Something a little different for mountain of the month in May. What Dartmoor lacks in mountains it makes up for in ancient by-laws that permit wild camping.
For someone as outdoorsy as I may appear to be I had never been wild camping before. I’d wanted to go for a few years but the time or location or weather or company had never quite fallen into place. Gradually a plan came together for a weekend in Dartmoor over May bank holiday.
The wild camp location was inspired by the lovely book Wild Swimming Walks which contains plenty of swimming locations around Dartmoor. We checked that our planned ‘campsite’ was within the boundaries of the areas where wild camping is permitted on Dartmoor (see here). After a three hour walk in we arrived in the early evening; every person we had passed was a potential fellow camper and we were delighted to find that despite its apparent prime location we had the area to ourselves. There was just enough sunshine still around for a quick dip in the lake. The water was refreshing and a lot warmer than my first wild swim on the year on Arran.
As we pitched the tents and cooked some tea the mist began to gather and roll and by bedtime we were having a true Dartmoor weather experience.
The next day saw us practicing some classic navigation as we tried desperately not to lose the path in the mist. The route down from the moor took us through some beautiful countryside including catching the tail end of bluebell season.
Thankfully once we were off the highest bit of the moor the navigation became a lot easier and before long we were back in the sunshine heading to a more civilised camping spot in Buckfastleigh. Churchill Farm campsite had just the right feel to reintegrate us into normal society. Hot showers and a sit down loo were all the luxuries required after our night out in the wilds. The weekend concluded with a trip on the South Devon Railway to its beer festival at Staverton and then a lovely walk back to the car to complete our wild camping Dartmoor triangle. Kudos to the staff of The Trehill Arms who didn’t bat an eyelid when we walked in stinky and sweaty in muddy lycra to get some lunch!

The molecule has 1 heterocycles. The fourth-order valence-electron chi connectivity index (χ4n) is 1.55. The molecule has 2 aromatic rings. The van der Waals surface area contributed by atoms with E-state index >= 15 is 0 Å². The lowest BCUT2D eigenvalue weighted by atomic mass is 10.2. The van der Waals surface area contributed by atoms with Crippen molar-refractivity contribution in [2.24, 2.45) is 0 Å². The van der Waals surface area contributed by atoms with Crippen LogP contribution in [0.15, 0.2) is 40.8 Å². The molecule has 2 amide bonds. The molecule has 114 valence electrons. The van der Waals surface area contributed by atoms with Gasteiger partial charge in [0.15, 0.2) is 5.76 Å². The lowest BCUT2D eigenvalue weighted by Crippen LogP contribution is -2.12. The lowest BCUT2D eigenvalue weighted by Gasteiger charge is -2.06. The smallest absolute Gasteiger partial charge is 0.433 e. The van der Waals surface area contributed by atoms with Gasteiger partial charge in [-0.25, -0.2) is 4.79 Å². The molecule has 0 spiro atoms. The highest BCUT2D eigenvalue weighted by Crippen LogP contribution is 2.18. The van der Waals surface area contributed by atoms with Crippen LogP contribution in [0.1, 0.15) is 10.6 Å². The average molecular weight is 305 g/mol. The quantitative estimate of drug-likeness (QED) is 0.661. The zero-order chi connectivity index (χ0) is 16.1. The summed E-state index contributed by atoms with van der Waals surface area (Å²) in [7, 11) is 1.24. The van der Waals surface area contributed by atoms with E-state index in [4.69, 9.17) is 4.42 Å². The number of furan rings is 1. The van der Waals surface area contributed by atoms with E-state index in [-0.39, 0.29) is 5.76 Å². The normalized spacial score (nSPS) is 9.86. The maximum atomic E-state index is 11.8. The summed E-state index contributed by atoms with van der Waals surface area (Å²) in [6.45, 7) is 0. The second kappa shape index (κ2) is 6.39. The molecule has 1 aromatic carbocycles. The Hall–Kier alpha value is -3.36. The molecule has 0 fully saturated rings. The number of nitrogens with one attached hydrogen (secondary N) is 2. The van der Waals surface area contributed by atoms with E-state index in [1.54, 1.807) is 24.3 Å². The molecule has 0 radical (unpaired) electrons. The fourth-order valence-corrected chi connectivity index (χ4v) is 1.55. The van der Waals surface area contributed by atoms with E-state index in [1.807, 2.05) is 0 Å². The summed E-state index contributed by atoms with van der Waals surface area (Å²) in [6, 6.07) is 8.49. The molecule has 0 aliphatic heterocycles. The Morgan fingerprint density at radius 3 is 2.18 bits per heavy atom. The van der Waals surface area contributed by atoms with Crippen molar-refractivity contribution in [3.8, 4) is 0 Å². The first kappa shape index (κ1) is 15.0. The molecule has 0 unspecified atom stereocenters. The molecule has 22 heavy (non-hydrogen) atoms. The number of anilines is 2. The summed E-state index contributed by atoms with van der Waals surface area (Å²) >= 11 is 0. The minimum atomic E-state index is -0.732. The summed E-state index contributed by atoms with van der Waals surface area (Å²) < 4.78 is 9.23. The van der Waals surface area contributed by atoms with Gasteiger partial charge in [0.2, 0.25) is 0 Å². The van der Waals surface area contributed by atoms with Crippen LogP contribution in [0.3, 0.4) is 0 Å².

A note on wild camping:
There has been a lot in the news recently about wild camping; for example whether it should be paid for either in national parks or through companies offering guided wild camps. The bottom line is that it is illegal without the landowners permission except in a few areas of England and Wales such as Dartmoor. Wherever you might want to give it a try do so with absolute respect for the environment and other people who may visit the area after you; this means leaving absolutely no trace of your visit, arriving late and leaving early. To me it also means only staying one night in an area inaccessible by car. This excellent article has more details.
My final tip; in your head it looks like photos from Instagram with brightly lit tents pitched overlooking a draw-dropping view while the sun sets in an explosion of beautiful colours in the background. In reality it is more likely to look like this so make sure you’ve packed your waterproofs and sense of humour!